A comparison of adults’ average literacy and numeracy scores on the Program for the International Assessment of Adult Competencies (PIAAC). (Source: U.S. Department of Education, National Center for Education Statistics)
A broad spectrum of U.S. adults had lower numeracy scores than their international counterparts, a new federal report shows.
In addition, the gap in literacy and numeracy skills between U.S. adults who lacked a high school diploma and those who obtained at least an associate’s degree was wider than for any other participating country.
The report was released on September 19 by the National Center for Education Statistics (NCES), which examined scores on the Program for the International Assessment of Adult Competencies (PIAAC) conducted from 2011 to 2012. The assessment evaluated performance for literacy and numeracy among adults ages 16-65 in 22 developed countries.
Results from a 2013 report from the center had previously shown that American adults scored lower than international literacy and numeracy averages. The average literacy score on the assessment was 273 points, while the United States’ average was 270. Regarding numeracy, the U.S. average score was 253 points compared to the international average of 269. The comparisons highlighted in the brief are statistically significant, the report’s authors indicate.
In their examination of data collected from the 2012 PIAAC, analysts from the American Institutes for Research and Activate Research, Inc. identified the considerable influence of education attainment on literacy and numeracy scores. The average literacy score for American adults with at least an associate’s (298 points) did not significantly differ from either the international average (297 points) or averages of the 21 other participating countries.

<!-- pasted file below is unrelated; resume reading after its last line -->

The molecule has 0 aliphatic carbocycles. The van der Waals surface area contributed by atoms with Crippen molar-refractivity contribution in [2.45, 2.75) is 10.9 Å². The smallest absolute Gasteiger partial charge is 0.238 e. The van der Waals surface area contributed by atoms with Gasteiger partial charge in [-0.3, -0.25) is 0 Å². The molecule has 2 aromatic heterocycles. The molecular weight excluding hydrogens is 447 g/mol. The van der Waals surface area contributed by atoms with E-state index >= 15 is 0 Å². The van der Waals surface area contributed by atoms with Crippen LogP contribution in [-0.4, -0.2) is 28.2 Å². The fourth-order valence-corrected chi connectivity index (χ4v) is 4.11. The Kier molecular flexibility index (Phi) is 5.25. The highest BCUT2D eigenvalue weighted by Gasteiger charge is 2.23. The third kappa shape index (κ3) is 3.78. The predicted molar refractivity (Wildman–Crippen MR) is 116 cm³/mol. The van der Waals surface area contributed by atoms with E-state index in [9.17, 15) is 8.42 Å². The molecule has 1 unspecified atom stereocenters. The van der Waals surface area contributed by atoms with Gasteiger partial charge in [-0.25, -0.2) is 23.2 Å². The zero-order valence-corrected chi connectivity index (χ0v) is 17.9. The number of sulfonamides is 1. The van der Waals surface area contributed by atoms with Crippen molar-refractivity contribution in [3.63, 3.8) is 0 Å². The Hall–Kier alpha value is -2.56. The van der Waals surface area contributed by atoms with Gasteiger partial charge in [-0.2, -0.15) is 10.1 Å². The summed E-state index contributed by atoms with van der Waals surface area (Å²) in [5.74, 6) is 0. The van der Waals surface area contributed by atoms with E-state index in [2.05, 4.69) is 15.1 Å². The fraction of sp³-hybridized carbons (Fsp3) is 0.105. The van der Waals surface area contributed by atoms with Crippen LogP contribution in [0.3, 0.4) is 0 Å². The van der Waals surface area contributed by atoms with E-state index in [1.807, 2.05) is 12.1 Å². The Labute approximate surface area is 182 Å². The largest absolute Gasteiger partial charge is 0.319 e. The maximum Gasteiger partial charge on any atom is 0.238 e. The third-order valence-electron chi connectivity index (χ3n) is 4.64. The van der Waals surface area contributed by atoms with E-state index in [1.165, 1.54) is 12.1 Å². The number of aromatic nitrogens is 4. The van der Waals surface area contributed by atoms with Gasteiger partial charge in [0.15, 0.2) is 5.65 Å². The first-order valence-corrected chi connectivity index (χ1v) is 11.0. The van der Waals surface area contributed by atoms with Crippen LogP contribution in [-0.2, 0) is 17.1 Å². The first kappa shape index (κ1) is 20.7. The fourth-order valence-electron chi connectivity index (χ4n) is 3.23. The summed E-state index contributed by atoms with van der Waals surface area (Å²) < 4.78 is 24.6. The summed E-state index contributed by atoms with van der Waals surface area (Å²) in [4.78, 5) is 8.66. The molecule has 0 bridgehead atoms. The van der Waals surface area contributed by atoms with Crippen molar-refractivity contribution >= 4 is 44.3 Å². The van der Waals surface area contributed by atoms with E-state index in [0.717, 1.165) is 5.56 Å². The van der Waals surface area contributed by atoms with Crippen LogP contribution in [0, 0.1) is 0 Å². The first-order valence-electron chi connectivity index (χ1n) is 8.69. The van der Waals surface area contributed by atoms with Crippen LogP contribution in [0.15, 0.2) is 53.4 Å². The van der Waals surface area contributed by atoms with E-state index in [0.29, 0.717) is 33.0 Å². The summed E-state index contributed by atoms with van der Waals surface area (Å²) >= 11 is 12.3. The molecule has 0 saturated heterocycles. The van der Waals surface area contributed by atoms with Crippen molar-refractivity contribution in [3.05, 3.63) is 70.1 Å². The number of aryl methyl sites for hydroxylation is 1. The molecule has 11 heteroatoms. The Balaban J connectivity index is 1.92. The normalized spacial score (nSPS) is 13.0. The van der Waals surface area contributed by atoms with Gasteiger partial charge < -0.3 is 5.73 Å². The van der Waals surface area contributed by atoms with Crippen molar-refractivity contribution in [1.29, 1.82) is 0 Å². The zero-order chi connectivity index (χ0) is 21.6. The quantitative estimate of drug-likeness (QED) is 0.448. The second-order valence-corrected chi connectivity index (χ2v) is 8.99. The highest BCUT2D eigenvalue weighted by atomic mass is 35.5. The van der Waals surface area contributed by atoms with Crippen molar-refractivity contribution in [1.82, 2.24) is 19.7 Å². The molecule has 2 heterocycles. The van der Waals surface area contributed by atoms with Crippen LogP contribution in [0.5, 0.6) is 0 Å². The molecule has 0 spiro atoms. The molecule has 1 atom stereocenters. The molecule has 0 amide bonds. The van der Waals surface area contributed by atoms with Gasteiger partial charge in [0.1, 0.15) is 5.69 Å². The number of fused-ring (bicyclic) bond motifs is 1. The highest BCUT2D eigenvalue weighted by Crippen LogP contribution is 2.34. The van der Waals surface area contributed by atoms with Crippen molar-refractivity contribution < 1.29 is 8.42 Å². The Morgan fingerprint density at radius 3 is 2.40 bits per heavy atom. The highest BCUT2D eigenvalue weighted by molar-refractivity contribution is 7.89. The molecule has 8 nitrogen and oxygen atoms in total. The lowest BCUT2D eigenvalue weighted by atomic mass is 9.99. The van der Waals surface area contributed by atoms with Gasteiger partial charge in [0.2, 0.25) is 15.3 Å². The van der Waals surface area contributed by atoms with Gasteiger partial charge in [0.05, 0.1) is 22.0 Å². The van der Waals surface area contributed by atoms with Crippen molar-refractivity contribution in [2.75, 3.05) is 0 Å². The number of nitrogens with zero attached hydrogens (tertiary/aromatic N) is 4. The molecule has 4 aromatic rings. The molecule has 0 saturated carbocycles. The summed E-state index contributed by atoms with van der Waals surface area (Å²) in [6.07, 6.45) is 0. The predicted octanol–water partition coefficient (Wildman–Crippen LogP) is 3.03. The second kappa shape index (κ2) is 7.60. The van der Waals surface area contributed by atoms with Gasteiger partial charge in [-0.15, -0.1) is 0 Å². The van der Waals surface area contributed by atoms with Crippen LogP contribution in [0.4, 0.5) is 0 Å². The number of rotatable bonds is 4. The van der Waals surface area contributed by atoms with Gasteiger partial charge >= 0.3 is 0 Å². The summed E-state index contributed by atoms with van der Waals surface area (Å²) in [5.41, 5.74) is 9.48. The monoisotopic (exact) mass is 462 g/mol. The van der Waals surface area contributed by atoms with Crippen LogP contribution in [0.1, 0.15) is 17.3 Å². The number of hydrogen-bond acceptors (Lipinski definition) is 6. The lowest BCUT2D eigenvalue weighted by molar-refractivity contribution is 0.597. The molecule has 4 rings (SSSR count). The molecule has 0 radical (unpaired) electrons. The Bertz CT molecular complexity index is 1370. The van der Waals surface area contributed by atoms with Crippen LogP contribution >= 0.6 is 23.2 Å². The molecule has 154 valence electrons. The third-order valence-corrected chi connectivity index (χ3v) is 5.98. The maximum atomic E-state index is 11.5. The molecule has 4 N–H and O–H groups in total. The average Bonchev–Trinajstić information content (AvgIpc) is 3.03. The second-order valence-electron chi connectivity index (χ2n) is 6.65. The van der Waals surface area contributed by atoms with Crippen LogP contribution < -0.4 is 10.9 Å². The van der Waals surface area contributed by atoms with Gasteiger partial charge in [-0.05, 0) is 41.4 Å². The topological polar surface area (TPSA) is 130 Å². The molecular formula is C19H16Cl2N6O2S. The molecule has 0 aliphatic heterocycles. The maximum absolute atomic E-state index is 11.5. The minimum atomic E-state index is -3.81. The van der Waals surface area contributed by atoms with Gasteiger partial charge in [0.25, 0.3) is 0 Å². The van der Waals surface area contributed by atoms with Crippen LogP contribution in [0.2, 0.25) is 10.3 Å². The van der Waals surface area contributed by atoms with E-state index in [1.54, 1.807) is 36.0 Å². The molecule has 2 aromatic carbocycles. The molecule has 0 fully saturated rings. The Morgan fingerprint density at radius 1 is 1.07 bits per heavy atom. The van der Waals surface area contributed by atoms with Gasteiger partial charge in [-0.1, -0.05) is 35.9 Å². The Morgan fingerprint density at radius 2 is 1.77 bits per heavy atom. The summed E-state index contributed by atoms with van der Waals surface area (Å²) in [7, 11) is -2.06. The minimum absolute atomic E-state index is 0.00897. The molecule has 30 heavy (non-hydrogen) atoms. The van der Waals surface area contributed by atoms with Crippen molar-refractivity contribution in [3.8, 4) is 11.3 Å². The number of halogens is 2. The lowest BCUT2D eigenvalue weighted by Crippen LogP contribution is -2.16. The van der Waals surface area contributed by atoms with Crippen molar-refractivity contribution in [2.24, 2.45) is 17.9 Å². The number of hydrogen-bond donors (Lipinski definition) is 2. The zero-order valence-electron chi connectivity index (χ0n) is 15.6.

However, literacy scores differed significantly for U.S. adults with only a high school diploma (262 points), or those who had not graduated high school (230 points). Both groups scored well below the averages for their international peers at the same levels of education (272 and 246 points, respectively).
Regarding numeracy, U.S. adults at each of the three recorded levels of education attainment had lower results than averages for the rest of the developed world. American adults ages 16-65 without a high school diploma had an average score of 204 points on the PIAAC. U.S. adults who were high school graduates scored an average of 243. Finally, Americans with at least an associate’s degree averaged a numeracy score of 287 points. By comparison, the international averages at each level of education attainment were 237, 268, and 296 points, respectively.
Who’s Consistently Outperforming the U.S.?
Average literacy scores for U.S. adults with no high school diploma fell below results for almost all countries at that level of education attainment, including the Czech Republic, Finland, Germany, Japan, Sweden, and the United Kingdom. Literacy performance for U.S. adults who had not graduated high school was not measurably different from four other countries and the U.S. average of 230 points was higher than Spain’s 228.